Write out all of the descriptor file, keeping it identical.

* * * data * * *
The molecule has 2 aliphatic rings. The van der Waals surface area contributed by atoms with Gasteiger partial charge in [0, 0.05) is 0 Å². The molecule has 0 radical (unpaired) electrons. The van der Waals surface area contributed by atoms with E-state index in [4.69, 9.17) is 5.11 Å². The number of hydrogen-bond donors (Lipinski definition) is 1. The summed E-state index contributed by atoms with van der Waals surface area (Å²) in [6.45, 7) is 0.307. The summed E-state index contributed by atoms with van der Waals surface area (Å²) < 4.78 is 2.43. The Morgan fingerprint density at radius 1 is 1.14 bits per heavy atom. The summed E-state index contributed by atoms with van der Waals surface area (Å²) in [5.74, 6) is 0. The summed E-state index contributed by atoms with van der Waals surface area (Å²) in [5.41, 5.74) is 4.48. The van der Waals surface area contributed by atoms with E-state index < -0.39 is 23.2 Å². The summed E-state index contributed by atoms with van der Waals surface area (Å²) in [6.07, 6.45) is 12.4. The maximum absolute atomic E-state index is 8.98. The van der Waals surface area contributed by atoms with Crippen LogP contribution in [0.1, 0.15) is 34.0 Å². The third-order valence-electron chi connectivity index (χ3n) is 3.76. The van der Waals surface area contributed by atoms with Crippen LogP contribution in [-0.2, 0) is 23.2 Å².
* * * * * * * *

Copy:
The molecule has 2 aliphatic rings. The van der Waals surface area contributed by atoms with Gasteiger partial charge in [0, 0.05) is 0 Å². The molecule has 0 radical (unpaired) electrons. The van der Waals surface area contributed by atoms with E-state index in [4.69, 9.17) is 5.11 Å². The number of hydrogen-bond donors (Lipinski definition) is 1. The summed E-state index contributed by atoms with van der Waals surface area (Å²) in [6.45, 7) is 0.307. The summed E-state index contributed by atoms with van der Waals surface area (Å²) < 4.78 is 2.43. The Morgan fingerprint density at radius 1 is 1.14 bits per heavy atom. The summed E-state index contributed by atoms with van der Waals surface area (Å²) in [5.74, 6) is 0. The summed E-state index contributed by atoms with van der Waals surface area (Å²) in [5.41, 5.74) is 4.48. The van der Waals surface area contributed by atoms with E-state index < -0.39 is 23.2 Å². The summed E-state index contributed by atoms with van der Waals surface area (Å²) in [6.07, 6.45) is 12.4. The maximum absolute atomic E-state index is 8.98. The van der Waals surface area contributed by atoms with Crippen LogP contribution in [0.1, 0.15) is 34.0 Å². The third-order valence-electron chi connectivity index (χ3n) is 3.76. The van der Waals surface area contributed by atoms with Crippen LogP contribution in [-0.2, 0) is 23.2 Å².